“Projects should not be considered in isolation and multiple types of impacts need to be considered simultaneously. Everything is connected,” said co-author Wendy Palen of Simon Fraser University.

The gaps in information on multiple stressors are particularly evident on a regional basis for eelgrass and kelp forest systems, the study says.

“Accounting for the effects of multiple projects, concurrently, in scientific assessments and planning processes will lead to more accurate assessments of oil sands contributions to cumulative effects on resources that are in the footprint of multiple industries,” it recommends.

Expansion of the Trans Mountain pipeline from the Alberta oilsands to Burnaby will see the capacity of the pipeline triple to 890,000 barrels a day, compared to the current capacity of 300,000 barrels a day. The expansion will also mean the number of tankers, travelling through the Strait of Georgia and Juan de Fuca Strait, will increase to 34 a month from five a month.

The BC Liberal government has set five conditions for approving the pipeline expansion, but is showing every sign that it will get a green light, while the NDP and Green Party oppose it.

Green Party leader Andrew Weaver claims his party is the only one to consistently oppose the pipeline.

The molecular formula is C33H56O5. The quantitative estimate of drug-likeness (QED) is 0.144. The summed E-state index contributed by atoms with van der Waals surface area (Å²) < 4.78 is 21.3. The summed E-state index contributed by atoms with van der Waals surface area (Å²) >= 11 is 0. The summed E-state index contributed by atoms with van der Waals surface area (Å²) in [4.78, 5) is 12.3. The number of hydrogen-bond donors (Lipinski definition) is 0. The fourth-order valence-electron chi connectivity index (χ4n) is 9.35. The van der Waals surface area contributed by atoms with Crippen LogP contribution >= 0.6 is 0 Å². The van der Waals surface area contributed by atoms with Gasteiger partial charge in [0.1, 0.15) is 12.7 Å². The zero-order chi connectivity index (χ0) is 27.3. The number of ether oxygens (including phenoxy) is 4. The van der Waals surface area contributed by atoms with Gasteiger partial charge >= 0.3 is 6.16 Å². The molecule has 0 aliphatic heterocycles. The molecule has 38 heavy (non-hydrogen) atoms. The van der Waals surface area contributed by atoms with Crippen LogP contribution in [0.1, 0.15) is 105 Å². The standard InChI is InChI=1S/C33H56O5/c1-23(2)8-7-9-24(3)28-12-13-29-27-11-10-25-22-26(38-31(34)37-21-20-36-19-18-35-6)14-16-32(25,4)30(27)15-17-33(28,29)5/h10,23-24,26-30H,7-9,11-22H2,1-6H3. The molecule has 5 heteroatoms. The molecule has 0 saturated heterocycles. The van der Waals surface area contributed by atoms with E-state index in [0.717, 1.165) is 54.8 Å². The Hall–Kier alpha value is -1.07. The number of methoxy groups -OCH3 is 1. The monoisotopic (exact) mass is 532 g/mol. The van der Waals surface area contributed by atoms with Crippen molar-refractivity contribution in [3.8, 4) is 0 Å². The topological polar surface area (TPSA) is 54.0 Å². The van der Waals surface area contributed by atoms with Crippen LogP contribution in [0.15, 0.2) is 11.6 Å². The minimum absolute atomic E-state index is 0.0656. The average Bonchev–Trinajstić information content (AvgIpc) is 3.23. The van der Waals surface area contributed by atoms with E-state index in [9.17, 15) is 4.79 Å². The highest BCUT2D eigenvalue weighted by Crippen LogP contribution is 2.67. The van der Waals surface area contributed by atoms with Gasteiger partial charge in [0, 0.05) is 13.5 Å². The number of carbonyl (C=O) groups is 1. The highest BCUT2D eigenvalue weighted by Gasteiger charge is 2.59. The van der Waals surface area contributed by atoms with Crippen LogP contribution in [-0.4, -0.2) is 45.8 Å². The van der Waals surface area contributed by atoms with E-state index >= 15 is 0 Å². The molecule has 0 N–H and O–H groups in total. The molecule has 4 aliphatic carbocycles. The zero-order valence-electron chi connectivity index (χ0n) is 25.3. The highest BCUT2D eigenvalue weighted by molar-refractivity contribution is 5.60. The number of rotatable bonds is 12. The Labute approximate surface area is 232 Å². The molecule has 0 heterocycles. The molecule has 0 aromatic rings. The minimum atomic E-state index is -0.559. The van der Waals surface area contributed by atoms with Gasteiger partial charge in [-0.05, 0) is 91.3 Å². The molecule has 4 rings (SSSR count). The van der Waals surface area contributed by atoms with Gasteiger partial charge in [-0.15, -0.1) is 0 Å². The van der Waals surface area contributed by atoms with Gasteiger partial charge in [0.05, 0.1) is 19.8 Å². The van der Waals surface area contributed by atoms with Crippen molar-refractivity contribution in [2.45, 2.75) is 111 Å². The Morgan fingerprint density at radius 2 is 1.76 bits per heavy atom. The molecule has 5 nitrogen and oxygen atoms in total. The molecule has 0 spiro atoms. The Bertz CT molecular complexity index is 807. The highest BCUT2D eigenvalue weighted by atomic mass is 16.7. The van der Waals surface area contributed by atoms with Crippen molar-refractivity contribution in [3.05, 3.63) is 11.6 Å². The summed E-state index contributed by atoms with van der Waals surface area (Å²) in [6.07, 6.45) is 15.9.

“You can’t clean up dilbit, so we should ban heavy oil tankers on the coast,” he said categorically.

Image credit: TransCanada

New title

You’ve read all the way to the bottom of this article. That makes you some serious Narwhal material.

And since you’re here, we have a favour to ask. Our independent, ad-free journalism is made possible because the people who value our work also support it (did we mention our stories are free for all to read, not just those who can afford to pay?).

As a non-profit, reader-funded news organization, our goal isn’t to sell advertising or to please corporate bigwigs — it’s to bring evidence-based news and analysis to the surface for all Canadians. And at a time when most news organizations have been laying off reporters, we’ve hired five journalists over the past year.

Not only are we filling a void in environment coverage, but we’re also telling stories differently — by centring Indigenous voices, by building community and by doing it all as a people-powered, non-profit outlet supported by more than 3,300 members

The truth is we wouldn’t be here without you. Every single one of you who reads and shares our articles is a crucial part of building a new model for Canadian journalism that puts people before profit.

We know that these days the world’s problems can feel a *touch* overwhelming. It’s easy to feel like what we do doesn’t make any difference, but becoming a member of The Narwhal is one small way you truly can make a difference.

We’ve drafted a plan to make 2021 our biggest year yet, but we need your support to make it all happen.

If you believe news organizations should report to their readers, not advertisers or shareholders, please become a monthly member of The Narwhal today for any amount you can afford.

Finding the Mother Tree: ecologist Suzanne Simard offers solutions to B.C.’s forest woes

Everything in an ecosystem is connected. A tiny sapling relies on a towering ancient tree, just like a newborn baby depends on its mother. And...

Continue reading

Recent Posts

Help power our ad-free, non‑profit journalism
The Narwhal is coming to Ontario!

We’re on the verge of launching an Ontario bureau. Stay in the know by signing up for a weekly dose of our ad‑free, independent journalism.